Read full article How could we intervene to change the climate?

Ebola outbreak: How Nigeria is beating the killer virus

  • 16 October 2014
  • From the section Africa

A nightmare scenario of Ebola raging unchecked among millions of slum-dwellers in Africa's largest city has given way to a rare example of a victory over the virus.

Amid the gloom surrounding the escalating crisis in West Africa, developments in Lagos show how the right techniques at the right speed can bring about a welcome result.

Read full article Ebola outbreak: How Nigeria is beating the killer virus

Five critical steps involved in putting a lander on a comet

How do you land on a comet? This isn't some fantasy from science fiction but the reality facing the people running Esa's Rosetta mission after the successful rendezvous with Comet 67P/Churyumov-Gerasimenko.

Tuesday 11 November has already been pencilled in as the day that the Philae lander will touch down on the mysterious icy body.

Read full article Five critical steps involved in putting a lander on a comet

Journey of understanding 'just beginning'

The comet on August 4th, from around 234km away
The comet on August 4th, from around 234km away

Europe's mission control here at Darmstadt in Germany cannot match the sheer exuberance of Nasa when it comes to celebrating triumphs.

Confirmation that Esa's Rosetta spacecraft had achieved its historic rendezvous with a comet was greeted with applause, wide grins and shouts of "yes, yes!", but none of the wild cheering we saw when Curiosity touched down on Mars two years ago.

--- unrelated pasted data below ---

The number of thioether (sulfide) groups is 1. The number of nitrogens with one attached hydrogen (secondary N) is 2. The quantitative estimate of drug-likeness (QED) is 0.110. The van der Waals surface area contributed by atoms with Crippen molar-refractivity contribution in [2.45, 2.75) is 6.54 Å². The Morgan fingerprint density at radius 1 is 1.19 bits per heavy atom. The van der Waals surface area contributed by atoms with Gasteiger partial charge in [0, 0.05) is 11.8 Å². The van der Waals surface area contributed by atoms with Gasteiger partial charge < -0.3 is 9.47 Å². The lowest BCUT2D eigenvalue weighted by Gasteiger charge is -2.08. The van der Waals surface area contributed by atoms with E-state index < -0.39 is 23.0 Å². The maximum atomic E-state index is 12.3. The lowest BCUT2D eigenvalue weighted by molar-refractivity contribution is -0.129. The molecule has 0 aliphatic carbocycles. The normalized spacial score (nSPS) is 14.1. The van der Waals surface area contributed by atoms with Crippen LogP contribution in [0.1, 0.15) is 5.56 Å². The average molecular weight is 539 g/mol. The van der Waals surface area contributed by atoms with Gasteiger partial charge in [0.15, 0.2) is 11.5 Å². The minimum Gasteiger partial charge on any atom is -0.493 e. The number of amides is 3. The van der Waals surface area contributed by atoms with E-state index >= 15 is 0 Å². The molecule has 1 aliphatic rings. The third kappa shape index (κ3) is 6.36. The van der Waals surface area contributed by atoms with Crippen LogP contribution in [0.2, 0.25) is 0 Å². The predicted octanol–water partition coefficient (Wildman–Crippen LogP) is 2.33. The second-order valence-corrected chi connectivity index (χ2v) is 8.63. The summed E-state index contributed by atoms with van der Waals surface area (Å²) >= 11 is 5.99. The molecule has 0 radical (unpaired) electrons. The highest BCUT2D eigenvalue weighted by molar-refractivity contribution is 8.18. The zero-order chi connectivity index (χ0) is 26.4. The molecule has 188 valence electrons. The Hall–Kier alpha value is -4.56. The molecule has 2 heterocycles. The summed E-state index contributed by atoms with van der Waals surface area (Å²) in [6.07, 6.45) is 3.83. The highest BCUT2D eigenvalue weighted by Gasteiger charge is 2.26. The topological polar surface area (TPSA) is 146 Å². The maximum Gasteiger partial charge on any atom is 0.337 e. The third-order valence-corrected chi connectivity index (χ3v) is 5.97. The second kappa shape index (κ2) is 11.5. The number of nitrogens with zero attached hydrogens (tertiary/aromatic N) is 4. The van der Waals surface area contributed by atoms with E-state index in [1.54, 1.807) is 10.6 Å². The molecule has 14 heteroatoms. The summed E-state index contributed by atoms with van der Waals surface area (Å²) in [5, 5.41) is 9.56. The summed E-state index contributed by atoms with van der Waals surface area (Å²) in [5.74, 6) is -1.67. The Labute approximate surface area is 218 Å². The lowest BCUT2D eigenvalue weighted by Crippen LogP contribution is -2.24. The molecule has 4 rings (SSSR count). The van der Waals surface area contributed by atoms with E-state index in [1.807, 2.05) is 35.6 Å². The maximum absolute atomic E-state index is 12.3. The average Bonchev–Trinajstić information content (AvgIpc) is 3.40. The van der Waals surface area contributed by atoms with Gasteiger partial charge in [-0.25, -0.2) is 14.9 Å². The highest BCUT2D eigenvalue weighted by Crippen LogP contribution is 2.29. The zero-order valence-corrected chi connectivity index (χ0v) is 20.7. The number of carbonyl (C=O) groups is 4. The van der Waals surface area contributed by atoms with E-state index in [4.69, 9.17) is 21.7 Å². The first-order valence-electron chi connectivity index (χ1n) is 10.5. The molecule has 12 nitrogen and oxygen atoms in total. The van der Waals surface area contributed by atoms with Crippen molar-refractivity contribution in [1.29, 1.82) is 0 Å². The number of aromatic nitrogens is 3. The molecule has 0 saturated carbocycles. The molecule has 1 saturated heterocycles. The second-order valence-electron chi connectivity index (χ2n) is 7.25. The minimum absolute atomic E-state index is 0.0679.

Read full article Journey of understanding 'just beginning'

Rosetta 'on its final approach'

Rosetta approaching 67P
An artists impression of Rosetta approaching the comet

After a journey that has lasted a decade, Europe's Rosetta spacecraft is now on its final approach to a comet.

One of the scientists leading this European Space Agency (Esa) venture described it as "the sexiest, most fantastic mission ever".

Read full article Rosetta 'on its final approach'

More Correspondents

  • Jonathan Amos, Science correspondent Jonathan Amos Science correspondent

    UK and European space and the latest major science stories


  • Matt McGrath Matt McGrath Environment correspondent

    Updates on emerging environmental news


  • Fergus Walsh, Medical correspondent Fergus Walsh Medical correspondent

    A focus on the medical and health issues of the day


  • Tom Feilden, Science correspondent, Today programme Tom Feilden Science correspondent, Today

    Analysis of the scientific issues making headlines


About David

Twenty years ago David visited the secret lab at Los Alamos that created the nuclear bomb and he's been fascinated by science and scientists ever since. His reports on research have taken him as far afield as the Antarctic ice-sheet, the Amazon rainforest and the depths of the Gulf of Mexico.

Since joining the BBC back in 1983, David has covered Northern Ireland, defence, Europe and world affairs. He is the author of three books.

His favourite memories include reporting from East Berlin during the fall of the Wall and exploring the tunnels of the Large Hadron Collider on a bike.